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Eleventh Circuit Says No to Mooting Class Actions with Individual Offers of Judgment

Consumer Finance   |   Telephone Consumer Protection Act   |   March 25, 2015
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Serving a Rule 68 offer of judgment for maximum individual statutory damages before the filing of a class certification motion was once a common strategy used to moot putative class actions alleging claims for violations of the Telephone Consumer Protection Act (TCPA), and Fair Debt Collection Practices Act (FDCPA) which had been approved by several Florida district courts.

For example, in Keim v. MidAtlantic, LLC, and Stein v. Buccaneers, Ltd. Partnership, putative class actions alleging TCPA violations in the form of unsolicited commercial text messages and faxed advertisements respectively, Florida district courts in the Southern and Middle Districts granted the defendants’ motions to dismiss the plaintiffs’ claims as moot based on offers of maximum statutory damages to the representative plaintiffs. The practice also appeared to be permitted in the Eleventh Circuit Court of Appeals, based on its 2012 decision in Zinni v. ER Solutions. In Zinni, an FDCPA case, the Eleventh Circuit reversed a dismissal based on mootness after maximum relief was offered based on the fact that the defendant failed to serve a formal Rule 68 offer of judgment. This had been interpreted by lower courts as indicating that claims could be mooted by service of a formal offer of judgment.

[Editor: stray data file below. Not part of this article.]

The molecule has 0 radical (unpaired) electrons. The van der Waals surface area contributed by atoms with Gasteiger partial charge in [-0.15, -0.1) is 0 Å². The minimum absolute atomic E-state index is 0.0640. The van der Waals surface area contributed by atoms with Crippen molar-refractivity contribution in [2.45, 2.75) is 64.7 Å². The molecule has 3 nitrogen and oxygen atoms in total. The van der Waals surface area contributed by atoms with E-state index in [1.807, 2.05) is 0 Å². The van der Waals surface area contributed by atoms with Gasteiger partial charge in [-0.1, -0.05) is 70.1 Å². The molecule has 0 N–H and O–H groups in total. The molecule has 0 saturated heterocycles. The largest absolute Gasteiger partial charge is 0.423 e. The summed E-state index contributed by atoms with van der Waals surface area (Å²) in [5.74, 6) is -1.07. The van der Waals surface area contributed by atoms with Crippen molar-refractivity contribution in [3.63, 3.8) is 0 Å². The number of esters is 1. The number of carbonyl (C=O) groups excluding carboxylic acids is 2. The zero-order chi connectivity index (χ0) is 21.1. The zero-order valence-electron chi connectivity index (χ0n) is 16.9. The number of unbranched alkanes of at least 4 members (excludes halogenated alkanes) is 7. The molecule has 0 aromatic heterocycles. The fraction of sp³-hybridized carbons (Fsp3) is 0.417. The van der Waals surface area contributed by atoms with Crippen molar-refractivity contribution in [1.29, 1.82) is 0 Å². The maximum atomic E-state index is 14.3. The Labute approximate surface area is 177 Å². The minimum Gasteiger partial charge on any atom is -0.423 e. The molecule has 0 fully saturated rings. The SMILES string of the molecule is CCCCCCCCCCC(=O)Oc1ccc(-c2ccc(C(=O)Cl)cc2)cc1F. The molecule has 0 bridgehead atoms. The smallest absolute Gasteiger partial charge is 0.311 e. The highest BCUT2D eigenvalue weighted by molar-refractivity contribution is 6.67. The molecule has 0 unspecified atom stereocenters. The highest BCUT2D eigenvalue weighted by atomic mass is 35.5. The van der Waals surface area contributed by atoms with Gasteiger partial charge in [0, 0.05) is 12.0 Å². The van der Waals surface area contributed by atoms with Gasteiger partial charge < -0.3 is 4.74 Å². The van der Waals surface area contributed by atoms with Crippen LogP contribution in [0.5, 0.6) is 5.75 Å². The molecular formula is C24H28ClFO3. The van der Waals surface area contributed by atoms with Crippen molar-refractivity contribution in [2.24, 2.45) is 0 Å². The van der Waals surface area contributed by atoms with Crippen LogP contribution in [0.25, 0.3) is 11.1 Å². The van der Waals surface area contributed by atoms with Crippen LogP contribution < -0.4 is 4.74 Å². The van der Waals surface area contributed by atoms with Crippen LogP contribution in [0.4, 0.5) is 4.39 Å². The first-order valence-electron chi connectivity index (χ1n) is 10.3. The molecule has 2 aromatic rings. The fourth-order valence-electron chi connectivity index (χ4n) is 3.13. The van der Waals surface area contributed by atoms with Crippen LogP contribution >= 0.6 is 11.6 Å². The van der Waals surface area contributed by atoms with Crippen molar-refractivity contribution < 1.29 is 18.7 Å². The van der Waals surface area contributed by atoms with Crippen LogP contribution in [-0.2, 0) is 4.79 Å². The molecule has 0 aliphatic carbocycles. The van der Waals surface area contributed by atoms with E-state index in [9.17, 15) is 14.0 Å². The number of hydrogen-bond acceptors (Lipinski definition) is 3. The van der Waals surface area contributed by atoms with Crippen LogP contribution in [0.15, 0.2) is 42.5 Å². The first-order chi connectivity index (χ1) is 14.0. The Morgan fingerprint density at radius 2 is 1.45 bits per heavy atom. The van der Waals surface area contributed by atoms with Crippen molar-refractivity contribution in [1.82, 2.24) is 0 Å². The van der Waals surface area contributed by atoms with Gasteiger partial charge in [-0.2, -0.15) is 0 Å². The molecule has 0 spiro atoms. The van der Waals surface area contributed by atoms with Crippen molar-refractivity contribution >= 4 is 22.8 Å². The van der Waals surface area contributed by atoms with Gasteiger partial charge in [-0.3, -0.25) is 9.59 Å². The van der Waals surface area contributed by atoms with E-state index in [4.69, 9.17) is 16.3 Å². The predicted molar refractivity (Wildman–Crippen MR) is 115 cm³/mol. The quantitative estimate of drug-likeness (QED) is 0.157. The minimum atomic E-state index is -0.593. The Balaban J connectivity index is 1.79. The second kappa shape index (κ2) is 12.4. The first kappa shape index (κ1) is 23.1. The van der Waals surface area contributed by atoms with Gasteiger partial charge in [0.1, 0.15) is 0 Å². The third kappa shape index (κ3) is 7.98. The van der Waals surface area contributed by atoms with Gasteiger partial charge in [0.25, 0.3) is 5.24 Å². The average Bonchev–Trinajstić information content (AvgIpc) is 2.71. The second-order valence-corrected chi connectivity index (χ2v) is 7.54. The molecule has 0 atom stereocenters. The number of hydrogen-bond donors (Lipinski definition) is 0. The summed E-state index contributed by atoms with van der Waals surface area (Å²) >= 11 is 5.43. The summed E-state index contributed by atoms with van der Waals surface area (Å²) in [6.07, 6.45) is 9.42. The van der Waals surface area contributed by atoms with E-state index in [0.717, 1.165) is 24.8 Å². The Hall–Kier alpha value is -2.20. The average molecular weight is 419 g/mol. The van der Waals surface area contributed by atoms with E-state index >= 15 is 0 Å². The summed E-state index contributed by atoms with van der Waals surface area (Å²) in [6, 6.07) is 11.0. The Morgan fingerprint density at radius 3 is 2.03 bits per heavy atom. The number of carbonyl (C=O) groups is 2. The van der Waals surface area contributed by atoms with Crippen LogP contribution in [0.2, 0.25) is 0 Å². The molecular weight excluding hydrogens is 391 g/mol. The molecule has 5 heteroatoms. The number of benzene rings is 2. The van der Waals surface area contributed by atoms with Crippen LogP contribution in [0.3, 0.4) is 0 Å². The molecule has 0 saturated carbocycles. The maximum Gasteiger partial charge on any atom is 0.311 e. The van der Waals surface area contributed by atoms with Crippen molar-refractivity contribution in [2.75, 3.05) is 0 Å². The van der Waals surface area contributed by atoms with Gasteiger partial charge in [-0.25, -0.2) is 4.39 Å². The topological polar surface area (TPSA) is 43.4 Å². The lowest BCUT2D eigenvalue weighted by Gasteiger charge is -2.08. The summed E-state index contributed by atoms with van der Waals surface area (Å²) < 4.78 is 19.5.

However, in December, the Eleventh Circuit reversed both the Stein and Keim decisions, joining the Third, Fifth, Ninth, and Tenth Circuits to hold that a Rule 68 offer of judgment may not be used to moot a potential class action in the Eleventh Circuit. Specifically, the court held that a plaintiff’s individual claim is not subject to dismissal based on mootness as a result of service of a Rule 68 offer of judgment that is not accepted, and, that an offer that does moot a named plaintiff’s individual claim does not moot a class action, even if the offer comes before the plaintiff has moved to certify a class.

The reversal of Stein and Keim has far-reaching strategy implications for class actions based on violations of the TCPA, FDCPA, and other consumer statutes with maximum statutory damages, as it prevents forcibly "picking off" an individual plaintiff by seeking dismissal based on mootness after service of an offer of judgment for maximum statutory damages. While it will still be possible to settle with an individual plaintiff before a motion for class cert is filed, the decision will likely result in increased defense and settlement costs.


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